Search Results

1 - 8 of 8 items :

  • progression x
Clear All
Is Chronic Kidney Disease Reversible?

(2000) Glomerular hypertension, abnormal glomerular growth, and progression of renal diseases. Kidney Int Suppl 75: S1521 8.Klahr S, (1990) Progression of chronic renal disease; Nutrition., 6(3):207-212. 9.Shankland SJ. 2006 The podocyte’s response to injury: role in proteinuria and glomerulosclerosis. Kidney Int. 69(12):2131-47. 10.Nagata M. 2016 Podocyte injury and its consequences. Kidney Int. 89(6):1221-30 11.Lee HS, 2012 Mechanisms and consequences of TGF-ß overexpression by podocytes in progressive podocyte disease. Cell Tissue Res. 347

Open access
Acute Coronary Syndrome Following Long-Term Erlotinib Treatment

Abstract

Introduction. The treatment of neoplasia has advanced due to targeted molecular therapies. Erlotinib, a tyrosine kinase inhibitor that acts by blocking epidermal growth factor receptor (EGFR), is used to treat advanced or metastatic chemotherapy-resistant non-small cell lung cancers (NSCLC).

Erlotinib is a safe and well tolerated medication. Although the most common adverse effects are cutaneous or gastrointestinal, its cardiotoxicity is an important topic in the treatment and follow-up of neoplastic patients.

Clinical case. A 76-year-old male patient with 40 Pack Year history of smoking that has quitted 20 years ago, was admitted in 2009 for night sweats, dry cough and weight loss. He is diagnosed with lung cancer in the right upper lobe (T4N2M1), with the histopathological diagnosis of clear cell adenocarcinoma. The patient performs radiotherapy and chemotherapy with 6 series of Gemcitabine and Cisplatin with partial response, followed by Erlotinib treatment with favorable progression with regression of tumor size.

In December 2017, he presents recurrent episodes of atypical angina lasting about 2 weeks. The electrocardiographic examination reveals ST segment elevation, with tall T waves and Q waves are present in the lower branches, associated with the increase of myocardial necrosis enzymes. Echocardiography highlights inferior hypokinesia with left ventricle ejection rate estimated at 45%. The patient has a favorable evolution during admission without recurrence of pain. Coronary angiography is performed at distance with evidence of vascular atherosclerotic lesions and the installation of active pharmacodynamic stents.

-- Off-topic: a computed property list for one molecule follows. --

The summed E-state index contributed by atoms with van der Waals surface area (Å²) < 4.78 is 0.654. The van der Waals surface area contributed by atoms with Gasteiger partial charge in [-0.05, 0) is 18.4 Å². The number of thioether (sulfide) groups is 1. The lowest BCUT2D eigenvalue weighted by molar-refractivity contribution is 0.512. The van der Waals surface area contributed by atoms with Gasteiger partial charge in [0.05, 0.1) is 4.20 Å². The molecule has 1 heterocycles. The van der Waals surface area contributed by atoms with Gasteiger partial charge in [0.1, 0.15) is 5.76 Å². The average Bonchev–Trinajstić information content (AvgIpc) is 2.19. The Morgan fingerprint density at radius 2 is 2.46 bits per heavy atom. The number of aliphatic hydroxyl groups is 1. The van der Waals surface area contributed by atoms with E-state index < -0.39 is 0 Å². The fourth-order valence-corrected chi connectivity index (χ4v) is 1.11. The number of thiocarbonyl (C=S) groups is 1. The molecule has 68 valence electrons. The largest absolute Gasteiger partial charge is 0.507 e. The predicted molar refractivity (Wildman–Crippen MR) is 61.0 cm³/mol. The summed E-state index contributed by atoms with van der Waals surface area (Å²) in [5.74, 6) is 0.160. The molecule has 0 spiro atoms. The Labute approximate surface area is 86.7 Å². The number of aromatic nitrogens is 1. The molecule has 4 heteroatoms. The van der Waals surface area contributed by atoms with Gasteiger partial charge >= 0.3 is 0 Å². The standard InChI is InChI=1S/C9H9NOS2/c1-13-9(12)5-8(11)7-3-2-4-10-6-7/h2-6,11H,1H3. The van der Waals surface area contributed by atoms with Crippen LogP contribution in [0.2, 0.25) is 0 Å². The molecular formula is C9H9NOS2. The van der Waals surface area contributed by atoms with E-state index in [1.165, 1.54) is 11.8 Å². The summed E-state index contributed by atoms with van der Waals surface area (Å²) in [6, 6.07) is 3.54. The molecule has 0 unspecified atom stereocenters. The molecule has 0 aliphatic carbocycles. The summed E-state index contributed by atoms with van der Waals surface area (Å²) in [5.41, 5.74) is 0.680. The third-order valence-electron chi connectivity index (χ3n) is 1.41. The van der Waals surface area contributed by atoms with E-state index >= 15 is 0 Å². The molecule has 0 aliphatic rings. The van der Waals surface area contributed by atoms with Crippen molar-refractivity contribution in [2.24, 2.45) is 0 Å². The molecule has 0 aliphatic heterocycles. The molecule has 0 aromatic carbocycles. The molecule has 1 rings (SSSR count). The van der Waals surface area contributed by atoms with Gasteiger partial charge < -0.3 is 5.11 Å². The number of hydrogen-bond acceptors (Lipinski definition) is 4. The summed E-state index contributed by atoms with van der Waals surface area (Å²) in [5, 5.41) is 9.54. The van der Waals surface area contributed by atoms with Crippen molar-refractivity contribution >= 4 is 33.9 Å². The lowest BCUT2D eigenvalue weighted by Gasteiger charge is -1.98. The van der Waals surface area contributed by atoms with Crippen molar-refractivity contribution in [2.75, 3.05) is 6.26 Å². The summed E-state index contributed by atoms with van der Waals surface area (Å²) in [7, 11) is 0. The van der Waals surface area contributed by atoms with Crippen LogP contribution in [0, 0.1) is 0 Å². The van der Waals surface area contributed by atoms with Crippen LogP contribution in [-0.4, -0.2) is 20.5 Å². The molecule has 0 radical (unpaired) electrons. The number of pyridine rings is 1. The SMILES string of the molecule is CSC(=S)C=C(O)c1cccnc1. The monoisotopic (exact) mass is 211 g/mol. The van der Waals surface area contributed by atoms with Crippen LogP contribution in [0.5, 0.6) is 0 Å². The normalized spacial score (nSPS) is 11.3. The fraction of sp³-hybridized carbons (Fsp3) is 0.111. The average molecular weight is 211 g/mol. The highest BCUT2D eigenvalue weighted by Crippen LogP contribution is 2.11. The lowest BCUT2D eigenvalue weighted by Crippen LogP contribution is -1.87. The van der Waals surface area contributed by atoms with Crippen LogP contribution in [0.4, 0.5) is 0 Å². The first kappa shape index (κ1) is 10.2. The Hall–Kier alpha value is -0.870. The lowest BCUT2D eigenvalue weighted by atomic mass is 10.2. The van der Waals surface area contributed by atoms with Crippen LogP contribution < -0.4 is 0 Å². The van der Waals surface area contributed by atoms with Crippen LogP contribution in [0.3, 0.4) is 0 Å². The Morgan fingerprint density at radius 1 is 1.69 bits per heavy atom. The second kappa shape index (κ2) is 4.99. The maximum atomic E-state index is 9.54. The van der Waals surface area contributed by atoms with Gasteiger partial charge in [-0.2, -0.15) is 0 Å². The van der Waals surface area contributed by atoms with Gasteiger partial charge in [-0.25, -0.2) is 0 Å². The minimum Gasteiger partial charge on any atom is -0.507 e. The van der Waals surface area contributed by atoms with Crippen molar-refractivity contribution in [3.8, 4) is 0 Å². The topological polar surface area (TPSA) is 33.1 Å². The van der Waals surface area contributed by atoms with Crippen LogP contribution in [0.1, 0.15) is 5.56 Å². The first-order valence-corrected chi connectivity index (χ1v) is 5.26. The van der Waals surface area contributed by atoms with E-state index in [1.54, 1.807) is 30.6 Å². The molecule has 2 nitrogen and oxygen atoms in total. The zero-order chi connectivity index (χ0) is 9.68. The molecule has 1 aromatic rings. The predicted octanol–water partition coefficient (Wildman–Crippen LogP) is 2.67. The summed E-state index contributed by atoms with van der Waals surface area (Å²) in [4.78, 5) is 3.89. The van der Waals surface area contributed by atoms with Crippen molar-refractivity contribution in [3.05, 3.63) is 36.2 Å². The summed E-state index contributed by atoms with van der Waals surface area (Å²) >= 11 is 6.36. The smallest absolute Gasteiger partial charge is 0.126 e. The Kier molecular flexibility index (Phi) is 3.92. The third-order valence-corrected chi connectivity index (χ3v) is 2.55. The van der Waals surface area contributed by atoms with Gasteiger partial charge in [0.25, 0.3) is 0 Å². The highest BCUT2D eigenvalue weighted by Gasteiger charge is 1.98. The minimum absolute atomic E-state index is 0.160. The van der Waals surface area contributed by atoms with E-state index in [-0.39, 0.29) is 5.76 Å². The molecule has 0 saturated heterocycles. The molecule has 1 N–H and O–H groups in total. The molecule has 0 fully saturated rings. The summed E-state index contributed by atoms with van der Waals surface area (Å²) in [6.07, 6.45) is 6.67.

Discussions. Tyrosine kinase inhibitors may be the cause of acute coronary events both by affecting myocardiocytes following EGFR inhibition, but also by increasing atheromatic plaque instability and by prolonging theQT segment.

In conclusion a systemic cardiologic assessment of Erlotinib-treated patients may be recommended throughout the course of therapy.

Open access
Pulmonary tuberculosis with atypical presentation because of unknown previous HIV infection – case report

Abstract

Background: People coinfected with tuberculosis (TB) and human immunodeficiency virus (HIV) are 20–37 times more likely to develop active TB disease than non-HIV-infected people. Syndemic interaction between HIV and TB epidemics has made testing for TB a must for HIV-infected people and vice versa. We present the case of a young male diagnosed with HIV infection, due to mandatory HIV testing for all TB cases in Romania.

Case presentation: A 30-year-old man was hospitalized for fever, chills and productive cough not influenced by previous antibiotic home treatment. He was admitted with tachycardia and bilateral presence of coarse crackles in lower pulmonary areas. Chest X-ray suggested bilateral bronchopneumonia; the results from blood tests showed inflammation, leukocytosis and anaemia. Hemocultures were negative. Under wide-spectrum antibiotic treatment, his general condition partially improved, but on the seventh day, chest X-ray revealed abscess in the left inferior lobe and the progression of previous lesions. Chest computed tomography revealed multiple large consolidation areas in both lung areas, a 13 cm diameter abscess and multiple mediastinal adenopathy of 2–4 cm in diameter. Acid fast bacilli smear from sputum was positive. After the diagnosis of pulmonary TB, anti-TB treatment was started; the patient was subsequently diagnosed with HIV infection. He received specific anti-TB treatment, and 3 weeks later, retroviral treatment was initiated. Clinical evolution was favourable and radiological appearance improved. In addition, he did not present any adverse effects of therapy.